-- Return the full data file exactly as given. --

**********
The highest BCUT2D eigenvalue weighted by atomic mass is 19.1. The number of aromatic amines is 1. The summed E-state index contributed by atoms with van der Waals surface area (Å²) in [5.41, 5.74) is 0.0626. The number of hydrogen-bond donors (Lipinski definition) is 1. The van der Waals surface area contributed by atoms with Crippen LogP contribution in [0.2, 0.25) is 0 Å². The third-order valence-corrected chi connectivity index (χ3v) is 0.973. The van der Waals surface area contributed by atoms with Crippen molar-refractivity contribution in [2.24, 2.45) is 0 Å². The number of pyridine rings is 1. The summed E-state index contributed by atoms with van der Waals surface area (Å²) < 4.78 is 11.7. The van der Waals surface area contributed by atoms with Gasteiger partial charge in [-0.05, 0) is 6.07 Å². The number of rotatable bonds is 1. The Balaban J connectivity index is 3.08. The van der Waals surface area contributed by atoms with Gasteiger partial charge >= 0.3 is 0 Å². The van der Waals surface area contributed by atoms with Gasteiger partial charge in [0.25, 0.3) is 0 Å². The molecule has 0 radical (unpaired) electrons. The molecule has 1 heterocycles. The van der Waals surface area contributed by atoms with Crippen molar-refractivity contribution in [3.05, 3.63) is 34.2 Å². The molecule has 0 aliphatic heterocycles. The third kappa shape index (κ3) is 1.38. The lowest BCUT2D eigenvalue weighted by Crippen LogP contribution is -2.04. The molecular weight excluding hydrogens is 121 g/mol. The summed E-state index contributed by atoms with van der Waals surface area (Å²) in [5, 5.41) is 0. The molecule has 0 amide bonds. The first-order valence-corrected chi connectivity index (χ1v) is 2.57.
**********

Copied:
The highest BCUT2D eigenvalue weighted by atomic mass is 19.1. The number of aromatic amines is 1. The summed E-state index contributed by atoms with van der Waals surface area (Å²) in [5.41, 5.74) is 0.0626. The number of hydrogen-bond donors (Lipinski definition) is 1. The van der Waals surface area contributed by atoms with Crippen LogP contribution in [0.2, 0.25) is 0 Å². The third-order valence-corrected chi connectivity index (χ3v) is 0.973. The van der Waals surface area contributed by atoms with Crippen molar-refractivity contribution in [2.24, 2.45) is 0 Å². The number of pyridine rings is 1. The summed E-state index contributed by atoms with van der Waals surface area (Å²) < 4.78 is 11.7. The van der Waals surface area contributed by atoms with Gasteiger partial charge in [-0.05, 0) is 6.07 Å². The number of rotatable bonds is 1. The Balaban J connectivity index is 3.08. The van der Waals surface area contributed by atoms with Gasteiger partial charge >= 0.3 is 0 Å². The van der Waals surface area contributed by atoms with Gasteiger partial charge in [0.25, 0.3) is 0 Å². The molecule has 0 radical (unpaired) electrons. The molecule has 1 heterocycles. The van der Waals surface area contributed by atoms with Crippen molar-refractivity contribution in [3.05, 3.63) is 34.2 Å². The molecule has 0 aliphatic heterocycles. The third kappa shape index (κ3) is 1.38. The lowest BCUT2D eigenvalue weighted by Crippen LogP contribution is -2.04. The molecular weight excluding hydrogens is 121 g/mol. The summed E-state index contributed by atoms with van der Waals surface area (Å²) in [5, 5.41) is 0. The molecule has 0 amide bonds. The first-order valence-corrected chi connectivity index (χ1v) is 2.57.